5. Use Cases for Ceph Persistent Storage Types • Block volumes:

    Applications such as databases and other RWO (ReadWriteOnce) applications. • Block volumes: Image storage for OpenShift Virtual Machines. Volume type RWX (ReadWriteMany) allows live migration. • File volumes: Application needing multiple writers such as scaled out registry and other RWX (ReadWriteMany) application. • Object storage: HTTP endpoint used by S3 compatible applications to retrieve and store objects.
  6. Terminology • Operator: Daemon that watches for changes to resources

    • CRD (Custom Resource Definition) ◦ Schema Extension to Kubernetes API • CR (Custom Resource) ◦ One record, instance, or object, conforming to a CRD • Storage Class: “class” of storage service • PVC: Persistent Volume Claim, attach persistent storage to a pod • POD: a group of one or more containers managed by Kubernetes
  7. Architectural Layers • Rook: ◦ The operator owns the management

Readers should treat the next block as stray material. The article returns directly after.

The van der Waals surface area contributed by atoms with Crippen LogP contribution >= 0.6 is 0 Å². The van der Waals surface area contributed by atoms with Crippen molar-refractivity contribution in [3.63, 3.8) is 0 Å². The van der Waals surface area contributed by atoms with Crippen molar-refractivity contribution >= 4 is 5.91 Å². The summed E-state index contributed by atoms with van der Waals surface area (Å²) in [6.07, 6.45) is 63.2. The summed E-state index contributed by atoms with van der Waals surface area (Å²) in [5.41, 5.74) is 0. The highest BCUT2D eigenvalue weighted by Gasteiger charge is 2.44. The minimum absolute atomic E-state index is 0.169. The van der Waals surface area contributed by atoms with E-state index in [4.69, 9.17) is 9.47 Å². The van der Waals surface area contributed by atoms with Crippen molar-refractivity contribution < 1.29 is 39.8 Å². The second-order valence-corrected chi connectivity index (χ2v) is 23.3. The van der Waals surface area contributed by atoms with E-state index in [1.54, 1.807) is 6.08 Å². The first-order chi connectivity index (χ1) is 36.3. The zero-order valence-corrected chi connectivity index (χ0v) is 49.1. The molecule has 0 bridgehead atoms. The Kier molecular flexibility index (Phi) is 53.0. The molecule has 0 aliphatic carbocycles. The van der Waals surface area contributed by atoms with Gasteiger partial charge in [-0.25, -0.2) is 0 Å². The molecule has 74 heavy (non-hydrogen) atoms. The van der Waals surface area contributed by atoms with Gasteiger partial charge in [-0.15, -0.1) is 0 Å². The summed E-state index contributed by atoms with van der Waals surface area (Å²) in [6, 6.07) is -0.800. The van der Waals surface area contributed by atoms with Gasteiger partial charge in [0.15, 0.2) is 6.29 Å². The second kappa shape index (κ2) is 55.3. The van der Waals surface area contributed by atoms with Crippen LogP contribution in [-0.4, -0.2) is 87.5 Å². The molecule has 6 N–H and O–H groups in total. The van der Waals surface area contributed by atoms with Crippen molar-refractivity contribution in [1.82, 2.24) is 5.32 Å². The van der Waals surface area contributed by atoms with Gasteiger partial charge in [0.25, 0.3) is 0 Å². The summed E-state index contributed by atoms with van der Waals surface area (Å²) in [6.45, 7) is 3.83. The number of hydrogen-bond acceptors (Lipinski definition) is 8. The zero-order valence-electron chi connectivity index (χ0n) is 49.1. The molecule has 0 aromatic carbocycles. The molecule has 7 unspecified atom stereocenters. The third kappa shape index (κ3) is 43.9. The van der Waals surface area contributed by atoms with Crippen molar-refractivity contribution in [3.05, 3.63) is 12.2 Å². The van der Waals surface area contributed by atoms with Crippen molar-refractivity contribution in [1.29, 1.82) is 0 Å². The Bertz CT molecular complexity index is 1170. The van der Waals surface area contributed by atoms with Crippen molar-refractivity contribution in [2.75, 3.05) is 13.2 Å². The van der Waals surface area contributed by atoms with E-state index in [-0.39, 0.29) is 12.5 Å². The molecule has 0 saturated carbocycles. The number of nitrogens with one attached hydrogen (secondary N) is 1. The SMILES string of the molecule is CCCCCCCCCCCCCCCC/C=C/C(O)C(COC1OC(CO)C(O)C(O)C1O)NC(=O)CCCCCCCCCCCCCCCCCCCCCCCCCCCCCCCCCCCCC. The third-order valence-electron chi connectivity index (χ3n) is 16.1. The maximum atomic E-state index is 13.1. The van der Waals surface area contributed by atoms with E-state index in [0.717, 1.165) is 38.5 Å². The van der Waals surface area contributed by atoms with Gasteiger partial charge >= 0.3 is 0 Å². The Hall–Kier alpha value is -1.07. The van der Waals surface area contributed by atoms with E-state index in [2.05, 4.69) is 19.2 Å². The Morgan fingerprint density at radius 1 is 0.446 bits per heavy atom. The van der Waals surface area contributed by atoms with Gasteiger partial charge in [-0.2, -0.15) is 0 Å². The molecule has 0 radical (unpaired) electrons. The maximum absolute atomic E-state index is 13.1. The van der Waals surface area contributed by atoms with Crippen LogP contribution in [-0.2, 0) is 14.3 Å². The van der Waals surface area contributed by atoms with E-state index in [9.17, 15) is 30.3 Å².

of Ceph • Ceph-CSI: ◦ CSI driver dynamically provisions and connects client pods to the storage • Ceph: ◦ Data layer
  8. Installing Ceph is easy! • Create the authorization (RBAC) settings

    ◦ kubectl create -f common.yaml • Create the Operator ◦ kubectl create -f operator.yaml • Create the CephCluster CR ◦ kubectl create -f cluster.yaml
  9. Storage Configuration • Environments: Bare metal or Cloud • Provision

    storage from a storage class (PV) • Device management (non-PV): a. Use all available raw devices or partitions b. List all nodes and devices by name c. Ceph Drive Groups
  10. Cluster Topology • Failure domains: High availability and durability ◦